Filters for Uranus explained by spectroscopy

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To image details on Uranus, amateurs are using red and/or infrared filters. Spectroscopy is a nice tool to describle the actual effects of those filters…

Filters used to image the belts or the current bright polar region of Uranus are mainly the Baader RG 610 and IR685. On my side I have also tested the Astronomik BP642. To know more about those filters you can read my article Which IR filter is best to image planets?

To describe the behaviour of those filters and their interest, I started from the spectrum of Uranus that I then divided with synthetic filters, whose transmission have been calculated by dividing a spectrum of a star obtained with the filter, by a spectrum of the same star without the filter (or with a first level filter of order).

To the contrary of the analyse done on the preceding article Full commented Uranus spectrum, the spectrum there is not corrected from the instrument response. To understand precisely the behaviour of the filters it is necessary to start from the raw light flux as it arrived modified by the atmosphere, the telescope, the camera. Here is what this flux looks like. To see the corrected spectrum please refer to the article linked above.

Following the camera that you are using, but also in function of the latitude of your observing site (the blue input will be lower if you leave in the southern hemisphere since the planet will be lower in the sky), the result may vary but it will always have a similar shape.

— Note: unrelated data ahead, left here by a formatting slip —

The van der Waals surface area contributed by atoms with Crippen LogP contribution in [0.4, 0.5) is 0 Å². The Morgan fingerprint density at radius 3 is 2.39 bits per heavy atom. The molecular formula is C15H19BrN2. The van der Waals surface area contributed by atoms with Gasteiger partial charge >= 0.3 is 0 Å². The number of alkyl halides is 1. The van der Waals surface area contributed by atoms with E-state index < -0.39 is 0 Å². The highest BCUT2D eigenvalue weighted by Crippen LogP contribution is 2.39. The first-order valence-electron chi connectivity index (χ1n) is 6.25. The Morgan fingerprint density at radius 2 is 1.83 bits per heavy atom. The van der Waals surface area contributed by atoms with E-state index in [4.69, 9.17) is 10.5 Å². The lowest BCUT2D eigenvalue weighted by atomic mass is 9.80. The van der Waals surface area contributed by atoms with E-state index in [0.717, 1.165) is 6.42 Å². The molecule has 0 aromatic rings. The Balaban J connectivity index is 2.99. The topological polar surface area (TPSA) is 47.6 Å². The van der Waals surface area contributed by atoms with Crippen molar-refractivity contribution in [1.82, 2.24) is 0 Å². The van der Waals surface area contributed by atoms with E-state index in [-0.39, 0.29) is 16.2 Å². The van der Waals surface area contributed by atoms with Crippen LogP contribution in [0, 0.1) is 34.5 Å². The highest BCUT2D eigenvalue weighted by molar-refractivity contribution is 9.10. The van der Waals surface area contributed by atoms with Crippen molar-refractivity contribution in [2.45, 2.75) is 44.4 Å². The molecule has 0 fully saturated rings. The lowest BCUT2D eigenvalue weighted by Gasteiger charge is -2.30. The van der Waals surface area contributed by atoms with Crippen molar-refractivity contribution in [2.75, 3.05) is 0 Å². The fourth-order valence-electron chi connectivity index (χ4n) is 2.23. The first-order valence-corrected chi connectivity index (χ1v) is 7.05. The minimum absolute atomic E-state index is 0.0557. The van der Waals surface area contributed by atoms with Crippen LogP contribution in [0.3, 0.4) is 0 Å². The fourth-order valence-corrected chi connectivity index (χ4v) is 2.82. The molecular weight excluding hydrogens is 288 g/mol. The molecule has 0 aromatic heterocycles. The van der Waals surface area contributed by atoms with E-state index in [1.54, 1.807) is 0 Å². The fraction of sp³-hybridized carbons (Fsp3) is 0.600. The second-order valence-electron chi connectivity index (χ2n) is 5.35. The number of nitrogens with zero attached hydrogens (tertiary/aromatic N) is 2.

The graph shows that the planet is returning a rather important blue-green flux, but that the red and infrared parts, naturally weak already, are further reduced by the camera whose response is progressively fading in the infrared. Red and IR Uranus imaging will only offer a weak quantity of light. And this is where we see most of the details! Because the weak received light is counterbalanced by a strong contrast effect brought by the deep methane absorption bands (see further). This is what the below transmissions are enlightening.

Here are the transmissions of the most common filters used on Uranus. I let them at the same scale, to be aware of the actual light transmission ratio. They are calculated by multiplying the above full spectrum of Uranus by the transmission of the filter.

Baader RG610: this filter offers the best quantity of light, because its transmits correctly the 640 nanometers continuum of reflection.

Astronomik BP642 : transmission is still good, but the 640 nm continuum is not completely passed anymore.

Baader IR685 : The light flux is noticeably reduced because the only source of light are two small continuum around 670 and 750 nm. But we trade this for a higher contrast effect due to the methane bands.

And I add finally the transmission that would be obtained with the Astronomik IR742. While being an excellent IR filter for other planets, it does not pass a reasonable amount of light on Uranus. 

For more details, here are close-up on the different transmissions with identification of the methane bands. The Baader RG610 is the only one to (partially) pass the 619 band and the Astronomik BP642 is not passing the 890 band (but this does not change anything).






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